Space planning is confronted with new problems along with the rescaling of business logics. The scale of planning remains quite steady, so how can it deal with the vast widening of networks and its spatial consequences? CRIA tries to address this question.
As a matter of fact, networks tend to widen scales but they especially contribute to create an original topological space that scales in their traditional meaning cannot fully convey. Network could thus only create territories if a de-territorialization occurs, which leads to new challenges for planning.
The notion of scale has been fruitfully developed lastly, but CRIA also tries to deepen these interrogations by testing other notions such as flows, borders, places, poles, centers, urban, rural (and their intermediate categories such as suburban or periurban), and more particularly the notion of proximity.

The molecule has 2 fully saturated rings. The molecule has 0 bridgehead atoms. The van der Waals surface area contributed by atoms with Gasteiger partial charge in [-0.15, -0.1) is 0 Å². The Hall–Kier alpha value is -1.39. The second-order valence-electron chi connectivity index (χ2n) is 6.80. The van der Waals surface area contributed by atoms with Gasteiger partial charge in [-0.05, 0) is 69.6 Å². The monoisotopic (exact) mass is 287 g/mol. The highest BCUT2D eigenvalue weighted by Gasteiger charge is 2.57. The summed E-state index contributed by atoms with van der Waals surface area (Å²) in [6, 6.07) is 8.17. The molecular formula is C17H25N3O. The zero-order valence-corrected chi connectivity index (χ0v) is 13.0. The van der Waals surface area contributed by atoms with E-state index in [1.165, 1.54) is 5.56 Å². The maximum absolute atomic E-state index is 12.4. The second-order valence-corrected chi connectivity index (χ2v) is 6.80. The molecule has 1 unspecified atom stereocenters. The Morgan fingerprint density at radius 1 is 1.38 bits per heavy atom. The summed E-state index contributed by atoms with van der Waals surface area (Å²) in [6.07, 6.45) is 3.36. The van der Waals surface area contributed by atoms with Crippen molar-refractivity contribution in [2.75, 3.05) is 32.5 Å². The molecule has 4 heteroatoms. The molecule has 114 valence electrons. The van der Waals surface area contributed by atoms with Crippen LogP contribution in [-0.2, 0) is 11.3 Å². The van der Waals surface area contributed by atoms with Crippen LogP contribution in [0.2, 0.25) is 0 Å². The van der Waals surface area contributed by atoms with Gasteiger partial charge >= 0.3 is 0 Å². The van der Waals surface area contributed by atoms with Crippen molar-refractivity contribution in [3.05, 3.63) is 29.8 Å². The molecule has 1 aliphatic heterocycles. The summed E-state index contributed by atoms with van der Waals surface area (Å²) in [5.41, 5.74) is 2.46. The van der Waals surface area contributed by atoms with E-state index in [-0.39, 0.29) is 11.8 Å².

This notion is more traditional for geographers but quite intuitive for planners, and should thus be re-questioned. If networks take part in making the territory, how does it affect the notion of proximity? What are the consequences for planning’s practices and techniques? How does proximity interact with networks on the one hand and with political territories on the other hand? Trying to enlighten these relations should allow us to understand how territory is built along with networks.
Economic actors used to be in the center of these interrogations, but today it’s enriched with new methods allowing integrate individual practices of inhabitants. In this perspective, mobility and immobility in (and outside) transportation networks are particularly analyzed.